Model complexity What is a good model? Represent the states of interest Supports automatic code generation Execute fast Use existing (trusted) libraries Reusable across platforms Right balance Too little 5 15 ? Too much
Model complexity Understanding strengths and weaknesses of tools is critical when defining model scope Strength Weakness 16 - Solving differential equation - Time domain modeling - Visualization - Target specific setup - Managing system resources - Time scheduling - Register setup and control - Managing System resources - Time scheduling - Real time control systems - Debugging and test - Visualization
Interfacing to Embedded Target SW architecture C-code needs to be tied to embedded platform Utilizing strength of multiple environments Graphical environment for application code development “Classic” C-code for target specific control Platform independent Generic Control Algorithm Platform dependent HW interface layer Embedded Platform 17
Interfacing Embedded Target Two platforms – one implementation Common control algorithm for Simulation and Embedded system Platform specific device drivers or behavioral models Debug algorithm using simulation and test on embedded platform 18
Drive system feedback and control Feedback 19
Motor Control Application Program Power Inverter and Motor Device Driver Auto code MC Algorithm MC Application Firmware 20 MC „C‟ code CC & Link Device drivers Application code Sensors, interfaces and Device Drivers
AC Motor Algorithm (Field Oriented Control) 21 Shaft position sensor measures rotor magnet (flux) position – velocity is calculated. Two/three motor currents measured (two is enough). Clarke-Park transfer calculate Torque (Iq) and Flux (Id) components of current. Speed loop generates Iq reference; Id reference set to zero for PMSM. Current loops and Field alignment generates a,b,c voltage commands.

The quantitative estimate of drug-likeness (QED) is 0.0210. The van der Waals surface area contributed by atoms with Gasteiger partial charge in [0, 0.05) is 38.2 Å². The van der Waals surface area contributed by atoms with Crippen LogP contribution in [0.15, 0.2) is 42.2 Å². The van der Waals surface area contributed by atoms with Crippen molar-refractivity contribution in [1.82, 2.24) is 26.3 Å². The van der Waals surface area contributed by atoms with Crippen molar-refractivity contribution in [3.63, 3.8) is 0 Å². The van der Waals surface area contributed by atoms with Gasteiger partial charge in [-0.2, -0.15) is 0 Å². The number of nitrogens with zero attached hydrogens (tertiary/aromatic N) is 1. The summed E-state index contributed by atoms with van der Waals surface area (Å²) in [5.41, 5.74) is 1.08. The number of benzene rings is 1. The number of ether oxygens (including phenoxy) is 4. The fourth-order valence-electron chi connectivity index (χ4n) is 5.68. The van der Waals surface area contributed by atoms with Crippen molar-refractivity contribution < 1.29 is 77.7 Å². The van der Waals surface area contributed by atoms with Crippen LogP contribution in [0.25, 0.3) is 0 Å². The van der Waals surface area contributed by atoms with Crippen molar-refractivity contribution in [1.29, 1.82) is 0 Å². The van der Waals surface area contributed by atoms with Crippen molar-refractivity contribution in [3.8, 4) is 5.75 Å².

Field oriented control 22
Simulation Simulink scopes Code debugging Data analysis in MATLAB Magnitude [dB] 0 -50 -100 -150 -200 -250 0 1000 2000 3000 Frequency [kHz] 4000 5000 0 1000 2000 3000 Frequency [kHz] 4000 5000 Phase [Degrees] 0 -1000 -2000 -3000 23
Generating C-code 24
Building and Linking – IAR EWB 25
Building and Linking ARM Library Motor Control - M3/M4 support - FOC functions Matlab/Simulink Legacy code Device Drivers - Existing code - Functional model C-code Device drivers System resources - SW enablement package - Allocation & setup C-code Workbench Application code - State machines Scheduling Executable CM40x 26 C-code - IRQs/RTOS
Running target MATLAB GUI + embedded engine Streaming data back to MATLAB Captured runtime data Duty-cycle 1000 500 0 -500 -1000 Phase current 4 0 20 40 60 80 100 120 140 160 180 200 0 20 40 60 80 100 120 140 160 180 200 0 20 40 60 80 100 120 Sample number 140 160 180 200 x 10 4 3.5 3 2.5 Rotor angle 8 6 4 2 0 27
Sampling domains 10 kHz 1 kHz 28
Summary Model-Based Design System modeling and simulation Automatic code generation Modeling of motor control systems Electronics/mechanical Interfaces Control algorithm Interfacing generic C-code to embedded target Use of different environments Device drivers Debugging Off-line In 29 real-time and test